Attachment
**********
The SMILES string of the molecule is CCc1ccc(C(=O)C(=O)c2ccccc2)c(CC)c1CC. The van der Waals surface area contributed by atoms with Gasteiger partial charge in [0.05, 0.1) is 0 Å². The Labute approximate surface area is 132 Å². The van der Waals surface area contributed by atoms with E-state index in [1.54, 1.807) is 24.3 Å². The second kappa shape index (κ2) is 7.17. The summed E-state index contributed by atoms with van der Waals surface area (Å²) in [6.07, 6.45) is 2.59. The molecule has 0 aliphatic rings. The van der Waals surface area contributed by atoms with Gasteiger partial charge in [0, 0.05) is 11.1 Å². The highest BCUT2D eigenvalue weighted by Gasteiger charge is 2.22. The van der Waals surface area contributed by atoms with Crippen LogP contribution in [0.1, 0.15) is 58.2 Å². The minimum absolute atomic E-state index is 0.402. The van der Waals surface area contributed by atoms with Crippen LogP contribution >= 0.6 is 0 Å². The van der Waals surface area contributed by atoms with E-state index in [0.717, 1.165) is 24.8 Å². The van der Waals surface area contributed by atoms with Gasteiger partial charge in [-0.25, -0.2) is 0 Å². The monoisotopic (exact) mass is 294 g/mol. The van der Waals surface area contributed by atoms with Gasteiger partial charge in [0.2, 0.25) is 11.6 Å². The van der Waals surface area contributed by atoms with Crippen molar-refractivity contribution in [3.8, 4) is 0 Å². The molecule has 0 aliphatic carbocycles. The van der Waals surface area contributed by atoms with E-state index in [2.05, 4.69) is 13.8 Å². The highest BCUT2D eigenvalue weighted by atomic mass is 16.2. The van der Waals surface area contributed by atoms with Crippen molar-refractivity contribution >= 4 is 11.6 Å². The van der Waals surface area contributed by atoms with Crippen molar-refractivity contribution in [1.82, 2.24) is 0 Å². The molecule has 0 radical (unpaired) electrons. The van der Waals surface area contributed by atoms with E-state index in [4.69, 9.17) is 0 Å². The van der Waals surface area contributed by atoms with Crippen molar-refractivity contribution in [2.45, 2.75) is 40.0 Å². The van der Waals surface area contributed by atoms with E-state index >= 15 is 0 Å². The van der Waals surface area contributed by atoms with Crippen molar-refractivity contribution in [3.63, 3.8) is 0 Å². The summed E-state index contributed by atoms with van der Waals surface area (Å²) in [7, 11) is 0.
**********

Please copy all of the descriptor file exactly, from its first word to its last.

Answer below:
The SMILES string of the molecule is CCc1ccc(C(=O)C(=O)c2ccccc2)c(CC)c1CC. The van der Waals surface area contributed by atoms with Gasteiger partial charge in [0.05, 0.1) is 0 Å². The Labute approximate surface area is 132 Å². The van der Waals surface area contributed by atoms with E-state index in [1.54, 1.807) is 24.3 Å². The second kappa shape index (κ2) is 7.17. The summed E-state index contributed by atoms with van der Waals surface area (Å²) in [6.07, 6.45) is 2.59. The molecule has 0 aliphatic rings. The van der Waals surface area contributed by atoms with Gasteiger partial charge in [0, 0.05) is 11.1 Å². The highest BCUT2D eigenvalue weighted by Gasteiger charge is 2.22. The van der Waals surface area contributed by atoms with Crippen LogP contribution in [0.1, 0.15) is 58.2 Å². The minimum absolute atomic E-state index is 0.402. The van der Waals surface area contributed by atoms with Crippen LogP contribution >= 0.6 is 0 Å². The van der Waals surface area contributed by atoms with E-state index in [0.717, 1.165) is 24.8 Å². The van der Waals surface area contributed by atoms with Gasteiger partial charge in [-0.25, -0.2) is 0 Å². The monoisotopic (exact) mass is 294 g/mol. The van der Waals surface area contributed by atoms with Gasteiger partial charge in [0.2, 0.25) is 11.6 Å². The van der Waals surface area contributed by atoms with Crippen molar-refractivity contribution in [3.8, 4) is 0 Å². The molecule has 0 aliphatic carbocycles. The van der Waals surface area contributed by atoms with E-state index in [2.05, 4.69) is 13.8 Å². The highest BCUT2D eigenvalue weighted by atomic mass is 16.2. The van der Waals surface area contributed by atoms with Crippen molar-refractivity contribution >= 4 is 11.6 Å². The van der Waals surface area contributed by atoms with Crippen molar-refractivity contribution in [1.82, 2.24) is 0 Å². The molecule has 0 radical (unpaired) electrons. The van der Waals surface area contributed by atoms with E-state index in [4.69, 9.17) is 0 Å². The van der Waals surface area contributed by atoms with Crippen molar-refractivity contribution in [2.45, 2.75) is 40.0 Å². The van der Waals surface area contributed by atoms with E-state index >= 15 is 0 Å². The van der Waals surface area contributed by atoms with Crippen molar-refractivity contribution in [3.63, 3.8) is 0 Å². The summed E-state index contributed by atoms with van der Waals surface area (Å²) in [7, 11) is 0.